There are many creative ways to gain valuable insight. Here, consultations are conducted through online and offline surveys, interactive notice boards, focus group discussions and student representatives.
We wanted to establish resident-run clubs that were active and autonomous but did not know what motivated or appealed to students. Through our student consultations, we discovered the types of clubs they would join, their ideal leadership structure, commitment levels, incentive types, rules and more. As a result, 8 clubs were formed and over a third of the hostel population is an active club member.
Photo: Interactive survey to gauge students’ activity interest
#3: Tap into local skills and knowledge
Designing and running a programme can be a daunting experience. Who can do it? How much is it to engage them? Very often the expertise needed can be found within the doors of your institution. Students taking different types of academic courses from culinary to engineering, and hobbyists whose interests can range from gardening to video gaming, hold an immense wealth of local knowledge and expertise. Looking inward also lets students apply knowledge they have learned in a real life setting by giving them the opportunity to lead programmes and share their interests. This in turn can provide opportunities to those looking for some extra income and job experience.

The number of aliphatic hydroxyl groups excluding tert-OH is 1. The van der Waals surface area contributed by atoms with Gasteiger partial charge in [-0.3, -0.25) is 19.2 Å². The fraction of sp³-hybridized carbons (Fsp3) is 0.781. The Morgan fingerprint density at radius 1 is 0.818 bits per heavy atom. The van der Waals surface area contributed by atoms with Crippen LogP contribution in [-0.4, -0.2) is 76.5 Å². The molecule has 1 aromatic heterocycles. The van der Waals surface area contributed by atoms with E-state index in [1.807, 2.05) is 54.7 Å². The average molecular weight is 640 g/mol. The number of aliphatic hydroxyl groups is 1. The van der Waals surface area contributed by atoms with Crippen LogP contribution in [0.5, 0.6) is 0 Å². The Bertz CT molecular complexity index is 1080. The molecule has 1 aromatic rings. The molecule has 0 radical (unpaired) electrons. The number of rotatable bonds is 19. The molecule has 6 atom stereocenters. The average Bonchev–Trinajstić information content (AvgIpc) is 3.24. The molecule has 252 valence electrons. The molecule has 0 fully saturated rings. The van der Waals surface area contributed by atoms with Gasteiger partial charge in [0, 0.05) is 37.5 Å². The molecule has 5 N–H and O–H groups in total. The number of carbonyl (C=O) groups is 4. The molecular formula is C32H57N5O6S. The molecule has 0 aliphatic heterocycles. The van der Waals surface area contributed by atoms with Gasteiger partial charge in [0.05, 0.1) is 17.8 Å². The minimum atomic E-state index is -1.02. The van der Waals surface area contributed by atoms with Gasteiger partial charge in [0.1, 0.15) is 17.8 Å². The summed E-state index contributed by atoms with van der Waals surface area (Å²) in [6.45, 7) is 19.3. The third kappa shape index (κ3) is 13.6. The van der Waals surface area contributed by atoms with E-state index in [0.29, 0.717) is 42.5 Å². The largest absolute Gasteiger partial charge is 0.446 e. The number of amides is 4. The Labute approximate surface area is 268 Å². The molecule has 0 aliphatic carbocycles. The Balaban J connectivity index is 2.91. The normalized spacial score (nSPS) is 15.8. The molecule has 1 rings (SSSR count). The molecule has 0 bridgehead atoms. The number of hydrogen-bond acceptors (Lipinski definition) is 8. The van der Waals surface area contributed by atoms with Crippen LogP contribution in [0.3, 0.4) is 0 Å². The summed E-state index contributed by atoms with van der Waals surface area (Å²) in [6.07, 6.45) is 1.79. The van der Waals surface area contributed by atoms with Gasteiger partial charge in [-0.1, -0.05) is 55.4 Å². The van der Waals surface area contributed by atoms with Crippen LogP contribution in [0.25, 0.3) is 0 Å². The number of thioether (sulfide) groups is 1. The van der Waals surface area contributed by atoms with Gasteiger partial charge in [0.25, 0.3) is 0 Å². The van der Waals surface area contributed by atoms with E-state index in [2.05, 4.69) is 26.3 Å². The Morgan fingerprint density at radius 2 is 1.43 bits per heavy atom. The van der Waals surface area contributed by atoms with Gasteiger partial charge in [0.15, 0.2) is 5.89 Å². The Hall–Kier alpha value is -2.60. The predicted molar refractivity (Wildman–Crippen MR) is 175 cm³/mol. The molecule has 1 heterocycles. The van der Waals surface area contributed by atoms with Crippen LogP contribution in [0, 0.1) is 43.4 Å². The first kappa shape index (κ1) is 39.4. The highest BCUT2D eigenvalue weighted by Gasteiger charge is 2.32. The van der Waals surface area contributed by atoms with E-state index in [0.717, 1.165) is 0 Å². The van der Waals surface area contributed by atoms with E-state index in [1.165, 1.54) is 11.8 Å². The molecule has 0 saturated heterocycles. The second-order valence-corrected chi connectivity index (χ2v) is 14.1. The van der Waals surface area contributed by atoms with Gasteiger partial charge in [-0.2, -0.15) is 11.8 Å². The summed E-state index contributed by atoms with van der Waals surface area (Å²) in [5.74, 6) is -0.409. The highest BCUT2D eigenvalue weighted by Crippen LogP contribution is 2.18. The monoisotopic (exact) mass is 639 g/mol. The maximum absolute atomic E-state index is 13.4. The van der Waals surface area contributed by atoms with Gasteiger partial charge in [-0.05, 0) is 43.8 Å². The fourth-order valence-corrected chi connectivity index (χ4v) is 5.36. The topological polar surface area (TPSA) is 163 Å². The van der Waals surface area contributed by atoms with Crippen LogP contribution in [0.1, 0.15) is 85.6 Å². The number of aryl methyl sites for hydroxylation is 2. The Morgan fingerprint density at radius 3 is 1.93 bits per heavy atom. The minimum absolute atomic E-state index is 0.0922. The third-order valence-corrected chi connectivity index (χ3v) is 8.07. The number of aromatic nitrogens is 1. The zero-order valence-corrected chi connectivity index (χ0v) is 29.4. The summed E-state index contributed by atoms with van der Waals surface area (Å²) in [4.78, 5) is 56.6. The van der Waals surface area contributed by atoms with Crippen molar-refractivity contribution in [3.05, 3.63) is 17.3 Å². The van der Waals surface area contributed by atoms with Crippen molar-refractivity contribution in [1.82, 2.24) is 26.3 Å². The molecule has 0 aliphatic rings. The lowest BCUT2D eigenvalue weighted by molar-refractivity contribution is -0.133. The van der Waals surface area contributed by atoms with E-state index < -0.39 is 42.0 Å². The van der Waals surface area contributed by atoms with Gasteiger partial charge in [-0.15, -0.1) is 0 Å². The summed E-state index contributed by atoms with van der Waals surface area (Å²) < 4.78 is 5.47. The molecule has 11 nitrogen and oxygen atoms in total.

Depending on what you are planning to organise (after taking into consideration points 1 and 2 hopefully!), make an open call for skills that you require. You can also consult lecturers and heads of schools to recommend students to run parts of or all of a programme.
Our series of cooking classes, which included a Microwave Cooking Class, was designed and facilitated by Year 2 Bachelor of Culinary Management students. Student trainers were presented with a token of appreciation in the form of payment and a certificate.
For Mental Health Day, we created a day and night community advice board for hostel residents to support their fellow students in resolving personal difficulties. It gave an opportunity for fellow residents to crowdsource ideas, opinions and advice via community notice boards.
Photo 1: Day & night mental health community board
#4: Evaluate programmes frequently and purposefully